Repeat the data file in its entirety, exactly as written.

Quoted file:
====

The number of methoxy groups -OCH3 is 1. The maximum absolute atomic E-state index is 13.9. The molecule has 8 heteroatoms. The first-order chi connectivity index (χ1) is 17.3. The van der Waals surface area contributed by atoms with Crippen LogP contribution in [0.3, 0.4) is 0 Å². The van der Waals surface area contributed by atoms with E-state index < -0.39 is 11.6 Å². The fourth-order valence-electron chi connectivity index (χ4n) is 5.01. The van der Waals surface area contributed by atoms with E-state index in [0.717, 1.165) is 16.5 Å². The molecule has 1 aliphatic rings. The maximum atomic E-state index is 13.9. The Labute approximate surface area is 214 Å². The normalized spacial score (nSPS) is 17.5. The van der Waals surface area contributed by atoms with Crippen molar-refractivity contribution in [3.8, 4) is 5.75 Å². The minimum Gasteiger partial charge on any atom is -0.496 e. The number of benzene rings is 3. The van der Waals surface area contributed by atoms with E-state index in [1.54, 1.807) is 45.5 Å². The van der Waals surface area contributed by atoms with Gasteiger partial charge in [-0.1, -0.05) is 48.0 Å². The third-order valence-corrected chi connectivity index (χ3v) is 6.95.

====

The number of methoxy groups -OCH3 is 1. The maximum absolute atomic E-state index is 13.9. The molecule has 8 heteroatoms. The first-order chi connectivity index (χ1) is 17.3. The van der Waals surface area contributed by atoms with Crippen LogP contribution in [0.3, 0.4) is 0 Å². The van der Waals surface area contributed by atoms with E-state index < -0.39 is 11.6 Å². The fourth-order valence-electron chi connectivity index (χ4n) is 5.01. The van der Waals surface area contributed by atoms with E-state index in [0.717, 1.165) is 16.5 Å². The molecule has 1 aliphatic rings. The maximum atomic E-state index is 13.9. The Labute approximate surface area is 214 Å². The normalized spacial score (nSPS) is 17.5. The van der Waals surface area contributed by atoms with Crippen molar-refractivity contribution in [3.8, 4) is 5.75 Å². The minimum Gasteiger partial charge on any atom is -0.496 e. The number of benzene rings is 3. The van der Waals surface area contributed by atoms with E-state index in [1.54, 1.807) is 45.5 Å². The van der Waals surface area contributed by atoms with Gasteiger partial charge in [-0.1, -0.05) is 48.0 Å². The third-order valence-corrected chi connectivity index (χ3v) is 6.95.